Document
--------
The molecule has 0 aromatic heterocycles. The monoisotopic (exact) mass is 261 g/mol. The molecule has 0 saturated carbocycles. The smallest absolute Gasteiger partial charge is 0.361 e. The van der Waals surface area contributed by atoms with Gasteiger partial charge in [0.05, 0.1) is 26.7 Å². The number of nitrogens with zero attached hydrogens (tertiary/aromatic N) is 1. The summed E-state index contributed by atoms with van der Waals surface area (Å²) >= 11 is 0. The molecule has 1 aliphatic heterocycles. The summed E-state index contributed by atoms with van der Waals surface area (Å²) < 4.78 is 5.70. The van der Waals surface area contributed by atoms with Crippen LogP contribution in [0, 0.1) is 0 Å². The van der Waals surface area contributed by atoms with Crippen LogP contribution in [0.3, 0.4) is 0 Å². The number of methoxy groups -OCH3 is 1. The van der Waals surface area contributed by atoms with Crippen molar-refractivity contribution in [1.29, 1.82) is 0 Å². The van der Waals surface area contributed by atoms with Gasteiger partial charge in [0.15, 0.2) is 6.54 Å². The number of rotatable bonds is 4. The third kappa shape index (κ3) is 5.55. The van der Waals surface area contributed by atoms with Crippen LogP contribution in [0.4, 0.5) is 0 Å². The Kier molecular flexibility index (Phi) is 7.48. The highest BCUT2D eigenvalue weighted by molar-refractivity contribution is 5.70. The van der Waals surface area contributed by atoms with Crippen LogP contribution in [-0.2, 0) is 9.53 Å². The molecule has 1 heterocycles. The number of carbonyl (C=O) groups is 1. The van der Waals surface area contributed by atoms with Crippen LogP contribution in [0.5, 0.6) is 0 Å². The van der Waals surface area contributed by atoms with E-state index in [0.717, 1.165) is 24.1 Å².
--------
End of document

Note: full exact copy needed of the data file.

The molecule has 0 aromatic heterocycles. The monoisotopic (exact) mass is 261 g/mol. The molecule has 0 saturated carbocycles. The smallest absolute Gasteiger partial charge is 0.361 e. The van der Waals surface area contributed by atoms with Gasteiger partial charge in [0.05, 0.1) is 26.7 Å². The number of nitrogens with zero attached hydrogens (tertiary/aromatic N) is 1. The summed E-state index contributed by atoms with van der Waals surface area (Å²) >= 11 is 0. The molecule has 1 aliphatic heterocycles. The summed E-state index contributed by atoms with van der Waals surface area (Å²) < 4.78 is 5.70. The van der Waals surface area contributed by atoms with Crippen LogP contribution in [0, 0.1) is 0 Å². The van der Waals surface area contributed by atoms with Crippen LogP contribution in [0.3, 0.4) is 0 Å². The number of methoxy groups -OCH3 is 1. The van der Waals surface area contributed by atoms with Crippen molar-refractivity contribution in [1.29, 1.82) is 0 Å². The van der Waals surface area contributed by atoms with Gasteiger partial charge in [0.15, 0.2) is 6.54 Å². The number of rotatable bonds is 4. The third kappa shape index (κ3) is 5.55. The van der Waals surface area contributed by atoms with Crippen LogP contribution in [0.4, 0.5) is 0 Å². The Kier molecular flexibility index (Phi) is 7.48. The highest BCUT2D eigenvalue weighted by molar-refractivity contribution is 5.70. The van der Waals surface area contributed by atoms with Crippen LogP contribution in [-0.2, 0) is 9.53 Å². The molecule has 1 heterocycles. The number of carbonyl (C=O) groups is 1. The van der Waals surface area contributed by atoms with Crippen LogP contribution in [0.5, 0.6) is 0 Å². The van der Waals surface area contributed by atoms with E-state index in [0.717, 1.165) is 24.1 Å².